With the U.S. mobile market well-saturated, Verizon is campaigning to get 4G into products, including video cameras and other consumer electronics, not usually associated with digital high-speed networks
Each year at the Consumer Electronics Show, the industry puts on display what it hopes will be the next must-have gadgets. In January a new exhibitor will appear at the confab in Las Vegas: Verizon Wireless. The company plans to build a mammoth, two-story booth that will not be focused on hawking phones. Mostly, Verizon will be pushing its vision of a future full of wirelessly connected autos, refrigerators, MRI machines, and countless other devices.
Verizon's debut at CES is part of a larger campaign to get 4G into products not usually associated with digital high-speed networks. The U.S. mobile market is saturated, with 91 percent of the population already having a wireless plan. "Growth in the traditional business is slowing pretty quickly," says John Hodulik, a telecom analyst with UBS (UBS). Focusing on other kinds of products is "the best hope for the growth of the industry over the next decade."
Verizon says it has already persuaded manufacturers including Eastman Kodak (EK), LG, Samsung, and Dell (DELL) to start developing products to take advantage of 4G data speeds. Branching out from phones is also an opportunity for Verizon "to leapfrog its competitors," says Hodulik. AT&T (T) remains focused on upgrading its existing 3G architecture, and the commercial launch of its 4G network is still months away, according to John T. Stankey, president of AT&T's operations.
Verizon's ultrafast fourth-generation network uses a technology standard called Long Term Evolution, or LTE. Tim Horan, a telecom analyst at Oppenheimer, estimates Verizon is spending about $3 billion to upgrade its network to 4G service, which will launch later this year. While current third-generation networks allow for average download rates of up to 1.7 megabits per second, 4G customers can expect to see average download speeds of about 10 Mbps—fast enough to download a song in about four seconds. That's faster than many home broadband connections and zippy enough to stream live television to mobile devices. "Essentially we're taking that desktop experience and allowing you to take that with you on the road," says Verizon Chief Technical Officer Tony Melone.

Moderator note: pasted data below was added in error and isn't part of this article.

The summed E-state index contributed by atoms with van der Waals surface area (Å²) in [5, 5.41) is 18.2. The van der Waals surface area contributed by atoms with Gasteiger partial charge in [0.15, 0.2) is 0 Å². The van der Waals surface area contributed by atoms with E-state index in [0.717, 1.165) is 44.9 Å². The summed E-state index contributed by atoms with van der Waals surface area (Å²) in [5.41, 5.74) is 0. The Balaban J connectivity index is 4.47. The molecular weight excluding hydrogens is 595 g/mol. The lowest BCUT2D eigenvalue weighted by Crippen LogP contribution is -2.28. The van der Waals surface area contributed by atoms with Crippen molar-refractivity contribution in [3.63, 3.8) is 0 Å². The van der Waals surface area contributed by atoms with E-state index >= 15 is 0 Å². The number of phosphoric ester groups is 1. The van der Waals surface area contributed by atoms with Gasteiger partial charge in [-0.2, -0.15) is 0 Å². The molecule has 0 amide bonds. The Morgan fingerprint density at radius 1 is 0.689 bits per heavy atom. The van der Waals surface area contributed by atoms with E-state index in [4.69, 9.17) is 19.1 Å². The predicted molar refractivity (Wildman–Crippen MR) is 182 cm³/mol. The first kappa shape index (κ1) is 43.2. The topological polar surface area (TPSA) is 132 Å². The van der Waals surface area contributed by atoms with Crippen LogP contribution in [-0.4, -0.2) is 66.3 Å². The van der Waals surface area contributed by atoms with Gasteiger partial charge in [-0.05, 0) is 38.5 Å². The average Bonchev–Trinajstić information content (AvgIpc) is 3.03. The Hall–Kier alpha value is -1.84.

The first products capable of surfing the airwaves at such speeds will be the obvious ones: LTE-enabled laptops will be available later this year, and smartphones will follow in 2011.
As Verizon's director of ecosystem development, Brian Higgins is responsible for getting nontraditional devices hooked up to the network. His team has built the LTE Innovation Center in Waltham, Mass. It's an 8,000-square-foot laboratory where electronics makers can test new products on a fully functional 4G network. Alcatel-Lucent and Ericsson Wireless (ERIC), which make much of the hardware that underpins the 4G network, have partnered with Verizon and provide the gadget makers in Waltham with design and technical support.
Ken Wirth, the president of 4G/LTE Wireless Networks at Alcatel-Lucent, says the new, high-speed network will be well-suited for data-intensive industries such as health care. MRI machines and CT scanners will be able to beam large, high-resolution images to portable devices used by doctors or patients, for instance. Alcatel-Lucent (ALU) has built several demonstration devices, including wireless glucose monitors for diabetic patients. Wirth says he expects the family car to become a 4G playground, with kids downloading video games and movies from the backseat. Even some home appliances, such as coffeemakers and refrigerators, will be connected, he says, to automatically communicate with repair technicians. Håkan Eriksson, the chief technology officer for Ericsson, says the wireless antenna will become like the electric motor—so common in cars and household appliances it will be taken for granted. "Everything that can benefit from being connected will be connected," he says.
Verizon is now replacing its Innovation Center with a bigger, 20,000-square-foot facility. The new center will house mockups of hospital rooms, kitchens, and garages to showcase LTE-ready products in realistic environments. The company hopes the Innovation Center and a $1.3 billion venture capital fund it is using to invest in some smaller companies will yield a large, growing customer base for its 4G service. "If you just build the network and wait for things to happen, you're going to be disappointed," says Higgins. It's also an early effort to pitch to a new type of customer. Persuading an appliance manufacturer to add wireless to its washing machines "is a completely different ball game than marketing a hot new handset to the residential market," says Craig Moffett, a telecom analyst at Sanford C. Bernstein (AB).
The bottom line: Verizon is encouraging makers of medical devices, home appliances, and other products to build around its new 4G network.